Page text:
• Cazzonelli CI, Vanstraelen M, Yin K, Carron-Arthur A, Nisar N, Tarle G, Cuttriss AJ, Searle IR, Simon S, Benkova E, Mathesius U, Masle J, Friml J, Pogson BJ. 2013. Role of the Arabidopsis PIN6 auxin transporter in auxin homeostasis and auxin-mediated development. PlosOne  https://doi.org/10.1371/journal.pone.0070069
  • Yun-Kuan Liang, Xiaodong Xie, Shona E. Lindsay, Yi Bing Wang, Josette Masle, Lisa Williamson, Ottoline Leyser and Alistair M. Hetherington. 2010. Cell wall composition contributes to the control of transpiration efficiency in Arabidopsis thaliana. The Plant Journal  https://doi.org/10.1111/j.1365-313X.2010.04362.x
  • Jost R, Berkowitz O, Shaw JE, Masle J. 2009. Biochemical characterisation of two wheat phosphoethanolamine N-methyltransferase isoforms with different sensitivities to inhibition by phosphatidic acid. Journal of Biological Chemistry, 284, 46:31962-31971.
  • Berkowitz O, Jost R, Pollman S and Masle J. 2008. Characterisation of TCTP, the translationally controlled Tumor Protein, from Arabidopsis thaliana. Plant Cell, 20:3430-3447.
  • Hoque MS, Masle J, Udvardi MK, Ryan PR, Upadhyaya NM. 2006. Over-expression of the rice OsAMT1-1 gene increases ammonium uptake and content, but impairs growth and development of plants under high ammonium nutrition. Functional Plant Biology, 33:153-163.
  • Masle J, Gilmore SR, Farquhar GD. 2005 The ERECTA gene regulates plant transpiration efficiency in Arabidopsis. Nature, 436, 866-870 
  • Buer CS, Wasteneys GO, Masle J. 2003. Ethylene modulates root wave responses in Arabidopsis. Plant Physiology, in press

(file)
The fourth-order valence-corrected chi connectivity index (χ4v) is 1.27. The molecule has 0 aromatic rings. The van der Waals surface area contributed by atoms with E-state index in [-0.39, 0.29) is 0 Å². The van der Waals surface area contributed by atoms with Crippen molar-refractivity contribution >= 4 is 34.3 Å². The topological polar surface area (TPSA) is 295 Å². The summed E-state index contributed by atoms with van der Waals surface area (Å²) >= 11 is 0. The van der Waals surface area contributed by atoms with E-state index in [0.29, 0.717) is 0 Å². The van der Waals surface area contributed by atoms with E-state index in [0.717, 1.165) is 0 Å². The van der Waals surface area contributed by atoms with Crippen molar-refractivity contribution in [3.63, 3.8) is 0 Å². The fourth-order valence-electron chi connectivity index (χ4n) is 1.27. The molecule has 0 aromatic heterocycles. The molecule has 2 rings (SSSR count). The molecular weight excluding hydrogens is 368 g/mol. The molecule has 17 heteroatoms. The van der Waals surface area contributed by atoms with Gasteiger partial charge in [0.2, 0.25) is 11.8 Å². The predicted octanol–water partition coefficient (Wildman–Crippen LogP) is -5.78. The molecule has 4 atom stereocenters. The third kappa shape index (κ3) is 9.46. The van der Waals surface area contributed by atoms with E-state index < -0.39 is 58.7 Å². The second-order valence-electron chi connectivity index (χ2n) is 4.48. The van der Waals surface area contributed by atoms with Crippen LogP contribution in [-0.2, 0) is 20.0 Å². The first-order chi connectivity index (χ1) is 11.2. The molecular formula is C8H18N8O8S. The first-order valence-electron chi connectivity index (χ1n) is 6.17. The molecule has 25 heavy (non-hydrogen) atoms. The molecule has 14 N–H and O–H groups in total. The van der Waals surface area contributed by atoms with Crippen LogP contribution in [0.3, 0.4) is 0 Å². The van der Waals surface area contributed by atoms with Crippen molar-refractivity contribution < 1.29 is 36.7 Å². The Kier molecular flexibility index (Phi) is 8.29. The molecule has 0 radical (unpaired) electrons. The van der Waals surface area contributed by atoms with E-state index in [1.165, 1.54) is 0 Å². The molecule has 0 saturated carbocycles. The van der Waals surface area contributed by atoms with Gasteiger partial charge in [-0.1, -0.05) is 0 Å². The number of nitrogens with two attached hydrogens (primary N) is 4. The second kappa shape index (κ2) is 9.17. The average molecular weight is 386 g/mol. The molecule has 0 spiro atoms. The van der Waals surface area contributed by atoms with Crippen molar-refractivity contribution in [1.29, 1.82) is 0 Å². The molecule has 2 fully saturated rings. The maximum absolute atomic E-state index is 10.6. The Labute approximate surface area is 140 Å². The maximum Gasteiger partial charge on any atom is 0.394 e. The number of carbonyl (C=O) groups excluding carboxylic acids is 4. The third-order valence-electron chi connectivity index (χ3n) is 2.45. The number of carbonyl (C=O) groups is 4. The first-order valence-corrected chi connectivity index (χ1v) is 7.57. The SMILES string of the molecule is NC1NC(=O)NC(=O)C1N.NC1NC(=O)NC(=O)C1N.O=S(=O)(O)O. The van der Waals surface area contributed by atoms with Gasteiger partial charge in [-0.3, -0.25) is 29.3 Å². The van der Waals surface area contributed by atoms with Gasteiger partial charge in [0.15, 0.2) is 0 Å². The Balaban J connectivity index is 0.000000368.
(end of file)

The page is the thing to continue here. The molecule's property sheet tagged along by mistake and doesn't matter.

• Kaiser BN, SR Rawat, Siddiqi MY, Masle J, Glass AD 2002. Functional analysis of an Arabidopsis t-DNA "knock-out" of the high-affinity NH4+ transporter AtAMT1;1. Plant Physiology, 130: 1263-1275.
  • Masle J. 2002 Root impedance and plant performance- Physiology, Genetic determinants. In: Plant Roots, The Hidden Half (3rd edition) Y. Waisel, A. Eshel, U. Kafkafi eds, Marcel Dekker, Inc. Publ, NewYork, 807-819.
  • Buer S, Masle J, Wasteneys GO. 2001 Growth conditions modulate root-wave phenotypes in Arabidopsis thaliana. Plant and Cell Physiology, 41:1164-1170.
  • Masle J. 2000. The effects of elevated [CO2] on cell division rates, growth patterns and blade anatomy in young wheat plants are modulated by factors related to leaf position, vernalisation and genotype. Plant Physiology, 122:1399-1415.
  • Masle J. 1999. Root impedance: sensing, signalling and physiological effects. In: Plant responses to environmental stresses: From phytohormones to genome reorganization. H.R. Lerner ed., M. Dekker, Inc., New York Publ., Chapter 22, pp 476-495.
  • Masle J. 1998. Growth and stomatal responses of wheat seedlings to spatial heterogeneity of mechanical resistance to root penetration in wheat. Case of bi-layered soils. Journal of Experimental Botany, 49:1245-1257.
  • Beemster, GTS, Masle, J, Williamson, RW and Farquhar, GD 1996. Effects of soil resistance to root penetration on leaf expansion. Journal of Experimental Botany, 47, 1663-1678.
  • Masle J, Badger MR, Hudson GS. 1993. Effects of ambient CO2 concentration on growth and nitrogen use in tobacco (Nicotiana tabacum) plants transformed with an antisense gene to the small subunit of ribulose-1,5-bisphosphate carboxylase/oxygenase. Plant Physiology, 103, 1075-1088.
  • Masle, J 1992. Will plant performance on soils prone to drought or with high mechanical impedance to root penetration be improved under elevated atmospheric carbon dioxide? Australian Journal of Botany 40, 491-500.
  • Masle, J and Farquhar, GD 1988. Effects of soil strength on the relation of water use efficiency and growth to carbon isotope discrimination in wheat seedlings. Plant Physiology 86, 32-38.

Updated:  22 September 2018/Responsible Officer:  Director RSB/Page Contact:  Webmaster RSB